Combined, the airline expects total special charges to its income statement to be between $160 million and $190 million after tax.

For more details, please refer to the Form 8-K report filed today by the airline with the Securities and Exchange Commission.

Teleconference scheduled to discuss transition

Alaska Airlines has scheduled a conference call at 11 a.m. Pacific time/2 p.m. Eastern time today (Monday, March 13) to discuss the transition plan. Interested parties may listen to the call and view a PowerPoint presentation via webcast at

Alaska Airlines and sister carrier, Horizon Air, together serve 88 cities through an expansive network throughout Alaska, the Lower 48, Canada and Mexico. For reservations visit For more news and information, visit the Alaska Airlines/Horizon Air newsroom at .

This report contains forward-looking statements subject to the safe harbor protection provided by Section 27A of the Securities Act of 1933 and Section 21E of the Securities Exchange Act of 1934. These statements relate to future events and involve known and unknown risks and uncertainties that may cause actual outcomes to be materially different from that indicated by any forward- looking statements. Some of the things that could cause our actual results to differ from our expectations are: the competitive environment and other trends in our industry; changes in our operating costs including fuel, which can be volatile; our ability to meet our cost-reduction goals; our inability to achieve or maintain profitability and fluctuations in our quarterly results; our significant indebtedness; our inability to secure new aircraft financing; the implementation of our growth strategy; the timing of MD-80 disposal, the market value of MD-80 aircraft, and the amounts of potential lease termination payments with lessors and sublease payments from sublessees; compliance with our financial covenants; potential downgrades of our credit ratings and the availability of financing; the concentration of our revenue from a few key markets; general economic conditions, as well as economic conditions in the geographic regions we serve; actual or threatened terrorist attacks; global instability and potential U.S. military actions or activities; insurance costs; labor disputes; our ability to attract and retain qualified personnel; an aircraft accident or incident; liability and other claims asserted against us; operational disruptions; increases in government fees and taxes; changes in laws and regulations; our reliance on automated systems; and our reliance on third-party vendors and partners. For a discussion of these and other risk factors, see Item 1A of the company’s Annual Report for the year ended Dec. 31, 2005, on Form 10-K. All of the forward-looking statements are qualified in their entirety by reference to the risk factors discussed therein. These risk factors may not be exhaustive. We operate in a continually changing business environment, and new risk factors emerge from time to time. Management cannot predict such new risk factors, nor can it assess the impact, if any, of such new risk factors on our business or events described in any forward-looking statements. We disclaim any obligation to publicly update or revise any forward-looking statements after the date of this press release to conform them to actual results.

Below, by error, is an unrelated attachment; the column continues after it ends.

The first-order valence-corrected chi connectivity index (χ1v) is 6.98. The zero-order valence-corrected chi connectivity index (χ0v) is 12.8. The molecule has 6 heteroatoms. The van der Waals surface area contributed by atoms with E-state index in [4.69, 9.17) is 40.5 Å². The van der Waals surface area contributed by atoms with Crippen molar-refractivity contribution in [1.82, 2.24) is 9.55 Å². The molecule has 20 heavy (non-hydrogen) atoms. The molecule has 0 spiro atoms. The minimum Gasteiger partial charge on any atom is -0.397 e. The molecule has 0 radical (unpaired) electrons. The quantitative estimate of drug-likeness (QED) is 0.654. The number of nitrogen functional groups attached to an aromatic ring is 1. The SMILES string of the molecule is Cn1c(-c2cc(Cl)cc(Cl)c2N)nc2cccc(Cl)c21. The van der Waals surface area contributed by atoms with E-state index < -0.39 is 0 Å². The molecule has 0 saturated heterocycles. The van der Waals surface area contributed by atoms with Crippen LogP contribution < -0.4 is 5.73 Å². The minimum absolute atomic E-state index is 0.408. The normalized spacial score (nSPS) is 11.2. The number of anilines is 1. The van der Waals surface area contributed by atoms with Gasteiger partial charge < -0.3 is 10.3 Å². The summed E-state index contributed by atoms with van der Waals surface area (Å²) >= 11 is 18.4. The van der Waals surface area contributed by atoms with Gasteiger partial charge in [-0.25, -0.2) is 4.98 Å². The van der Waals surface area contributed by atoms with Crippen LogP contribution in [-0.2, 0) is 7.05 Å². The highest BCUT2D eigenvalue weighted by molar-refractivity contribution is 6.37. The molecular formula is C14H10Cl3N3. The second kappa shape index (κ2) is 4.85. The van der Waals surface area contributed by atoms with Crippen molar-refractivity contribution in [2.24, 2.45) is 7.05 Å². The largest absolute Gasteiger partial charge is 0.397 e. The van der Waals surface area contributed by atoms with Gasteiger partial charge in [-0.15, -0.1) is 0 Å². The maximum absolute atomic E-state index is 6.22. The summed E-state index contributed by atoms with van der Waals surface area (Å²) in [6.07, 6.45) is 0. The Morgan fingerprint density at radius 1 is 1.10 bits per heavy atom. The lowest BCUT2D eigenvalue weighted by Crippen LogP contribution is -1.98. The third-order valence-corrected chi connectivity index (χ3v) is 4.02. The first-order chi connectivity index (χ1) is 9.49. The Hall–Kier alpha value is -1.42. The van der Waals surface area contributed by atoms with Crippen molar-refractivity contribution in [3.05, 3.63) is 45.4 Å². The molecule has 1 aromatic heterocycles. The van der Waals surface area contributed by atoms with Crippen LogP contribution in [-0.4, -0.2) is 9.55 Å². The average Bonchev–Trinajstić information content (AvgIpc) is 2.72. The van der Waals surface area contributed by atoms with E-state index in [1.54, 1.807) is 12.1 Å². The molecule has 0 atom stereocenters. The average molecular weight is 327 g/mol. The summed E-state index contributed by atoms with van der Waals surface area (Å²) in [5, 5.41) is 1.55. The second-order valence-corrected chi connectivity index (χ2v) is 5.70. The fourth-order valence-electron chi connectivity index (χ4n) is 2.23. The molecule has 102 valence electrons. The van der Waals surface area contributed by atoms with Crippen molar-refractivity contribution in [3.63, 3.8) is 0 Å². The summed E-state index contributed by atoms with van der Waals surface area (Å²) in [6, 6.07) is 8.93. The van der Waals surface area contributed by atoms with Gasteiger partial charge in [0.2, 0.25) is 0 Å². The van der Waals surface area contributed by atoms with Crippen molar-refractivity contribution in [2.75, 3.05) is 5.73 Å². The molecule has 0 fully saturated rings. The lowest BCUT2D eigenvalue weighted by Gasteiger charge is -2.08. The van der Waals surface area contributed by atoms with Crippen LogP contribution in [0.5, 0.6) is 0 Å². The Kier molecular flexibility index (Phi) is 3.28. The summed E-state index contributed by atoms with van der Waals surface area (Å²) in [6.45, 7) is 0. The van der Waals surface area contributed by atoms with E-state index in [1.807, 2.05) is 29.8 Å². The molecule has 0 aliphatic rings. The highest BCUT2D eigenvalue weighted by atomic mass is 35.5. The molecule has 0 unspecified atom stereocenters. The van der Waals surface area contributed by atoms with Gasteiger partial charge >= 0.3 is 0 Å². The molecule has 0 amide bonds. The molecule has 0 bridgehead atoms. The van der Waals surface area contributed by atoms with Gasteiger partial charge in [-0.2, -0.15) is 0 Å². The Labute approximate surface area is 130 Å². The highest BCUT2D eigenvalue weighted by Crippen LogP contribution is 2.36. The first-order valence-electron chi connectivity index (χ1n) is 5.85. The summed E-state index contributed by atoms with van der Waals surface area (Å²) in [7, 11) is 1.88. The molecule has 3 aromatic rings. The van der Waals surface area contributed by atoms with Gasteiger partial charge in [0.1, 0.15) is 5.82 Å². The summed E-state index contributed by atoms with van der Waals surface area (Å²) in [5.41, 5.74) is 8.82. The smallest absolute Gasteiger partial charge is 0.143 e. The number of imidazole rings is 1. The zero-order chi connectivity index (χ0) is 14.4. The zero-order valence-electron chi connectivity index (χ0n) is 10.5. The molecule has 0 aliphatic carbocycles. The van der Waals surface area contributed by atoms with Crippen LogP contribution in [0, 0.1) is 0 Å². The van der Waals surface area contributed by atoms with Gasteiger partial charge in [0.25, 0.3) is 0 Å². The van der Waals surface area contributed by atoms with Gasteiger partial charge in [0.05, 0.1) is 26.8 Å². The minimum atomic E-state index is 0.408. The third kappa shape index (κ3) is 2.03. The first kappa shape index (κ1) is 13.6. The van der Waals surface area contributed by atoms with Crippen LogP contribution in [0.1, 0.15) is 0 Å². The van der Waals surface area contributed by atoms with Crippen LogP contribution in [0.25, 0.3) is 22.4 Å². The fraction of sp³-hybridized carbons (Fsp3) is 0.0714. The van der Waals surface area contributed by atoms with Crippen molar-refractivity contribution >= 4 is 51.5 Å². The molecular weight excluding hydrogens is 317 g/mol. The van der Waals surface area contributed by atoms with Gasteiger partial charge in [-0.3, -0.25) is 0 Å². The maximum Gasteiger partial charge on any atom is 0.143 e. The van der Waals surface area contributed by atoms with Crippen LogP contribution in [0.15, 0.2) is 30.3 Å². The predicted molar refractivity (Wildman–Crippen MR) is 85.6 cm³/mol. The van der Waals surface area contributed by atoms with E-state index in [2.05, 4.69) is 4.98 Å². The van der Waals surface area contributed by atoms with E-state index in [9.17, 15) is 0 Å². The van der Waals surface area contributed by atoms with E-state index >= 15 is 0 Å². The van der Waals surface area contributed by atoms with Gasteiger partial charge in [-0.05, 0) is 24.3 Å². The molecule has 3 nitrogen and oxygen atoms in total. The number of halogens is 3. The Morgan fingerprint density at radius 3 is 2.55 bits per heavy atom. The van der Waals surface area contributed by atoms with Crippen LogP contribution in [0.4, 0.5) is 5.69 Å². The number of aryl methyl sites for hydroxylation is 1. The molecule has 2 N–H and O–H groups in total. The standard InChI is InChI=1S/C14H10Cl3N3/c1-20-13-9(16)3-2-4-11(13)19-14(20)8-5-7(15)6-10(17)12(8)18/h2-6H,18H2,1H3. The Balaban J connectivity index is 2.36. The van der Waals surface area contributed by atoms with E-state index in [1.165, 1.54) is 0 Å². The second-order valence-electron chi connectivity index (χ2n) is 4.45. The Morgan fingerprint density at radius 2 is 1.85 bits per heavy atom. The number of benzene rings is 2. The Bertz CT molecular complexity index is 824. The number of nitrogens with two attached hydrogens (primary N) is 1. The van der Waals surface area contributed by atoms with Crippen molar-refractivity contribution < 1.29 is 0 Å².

SOURCE: Alaska Airlines

CONTACT: Amanda Tobin, Media Relations Manager, +1-206-392-5134, or
investors, Shannon Alberts, Managing Director of Investor Relations,
+1-206-392-5218, both of Alaska Airlines